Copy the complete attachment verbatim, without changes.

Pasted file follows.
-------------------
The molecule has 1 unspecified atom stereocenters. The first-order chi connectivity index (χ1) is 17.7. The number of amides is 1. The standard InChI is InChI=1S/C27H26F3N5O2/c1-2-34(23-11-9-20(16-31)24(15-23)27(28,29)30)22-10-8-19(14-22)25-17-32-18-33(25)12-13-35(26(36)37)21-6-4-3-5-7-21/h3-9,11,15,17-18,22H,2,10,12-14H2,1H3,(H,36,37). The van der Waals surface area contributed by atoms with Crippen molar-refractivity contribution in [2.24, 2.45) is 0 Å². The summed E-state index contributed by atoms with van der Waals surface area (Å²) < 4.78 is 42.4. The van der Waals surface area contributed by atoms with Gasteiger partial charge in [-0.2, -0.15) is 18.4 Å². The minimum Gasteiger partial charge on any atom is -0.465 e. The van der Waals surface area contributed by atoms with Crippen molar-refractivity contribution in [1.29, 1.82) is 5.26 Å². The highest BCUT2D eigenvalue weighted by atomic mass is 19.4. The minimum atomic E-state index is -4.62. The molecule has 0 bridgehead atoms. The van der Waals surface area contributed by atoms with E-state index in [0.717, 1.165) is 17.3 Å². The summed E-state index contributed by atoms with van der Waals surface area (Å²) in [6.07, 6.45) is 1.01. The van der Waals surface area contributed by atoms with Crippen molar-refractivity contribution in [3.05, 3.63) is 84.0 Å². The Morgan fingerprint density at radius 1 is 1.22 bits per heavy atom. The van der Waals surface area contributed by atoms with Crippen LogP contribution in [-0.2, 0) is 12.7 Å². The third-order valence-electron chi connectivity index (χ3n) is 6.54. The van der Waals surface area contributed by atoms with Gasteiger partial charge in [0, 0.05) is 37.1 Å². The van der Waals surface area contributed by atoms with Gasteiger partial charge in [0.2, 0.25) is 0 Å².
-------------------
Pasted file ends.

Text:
The molecule has 1 unspecified atom stereocenters. The first-order chi connectivity index (χ1) is 17.7. The number of amides is 1. The standard InChI is InChI=1S/C27H26F3N5O2/c1-2-34(23-11-9-20(16-31)24(15-23)27(28,29)30)22-10-8-19(14-22)25-17-32-18-33(25)12-13-35(26(36)37)21-6-4-3-5-7-21/h3-9,11,15,17-18,22H,2,10,12-14H2,1H3,(H,36,37). The van der Waals surface area contributed by atoms with Crippen molar-refractivity contribution in [2.24, 2.45) is 0 Å². The summed E-state index contributed by atoms with van der Waals surface area (Å²) < 4.78 is 42.4. The van der Waals surface area contributed by atoms with Gasteiger partial charge in [-0.2, -0.15) is 18.4 Å². The minimum Gasteiger partial charge on any atom is -0.465 e. The van der Waals surface area contributed by atoms with Crippen molar-refractivity contribution in [1.29, 1.82) is 5.26 Å². The highest BCUT2D eigenvalue weighted by atomic mass is 19.4. The minimum atomic E-state index is -4.62. The molecule has 0 bridgehead atoms. The van der Waals surface area contributed by atoms with E-state index in [0.717, 1.165) is 17.3 Å². The summed E-state index contributed by atoms with van der Waals surface area (Å²) in [6.07, 6.45) is 1.01. The van der Waals surface area contributed by atoms with Crippen molar-refractivity contribution in [3.05, 3.63) is 84.0 Å². The Morgan fingerprint density at radius 1 is 1.22 bits per heavy atom. The van der Waals surface area contributed by atoms with Crippen LogP contribution in [-0.2, 0) is 12.7 Å². The third-order valence-electron chi connectivity index (χ3n) is 6.54. The van der Waals surface area contributed by atoms with Gasteiger partial charge in [0, 0.05) is 37.1 Å². The van der Waals surface area contributed by atoms with Gasteiger partial charge in [0.2, 0.25) is 0 Å².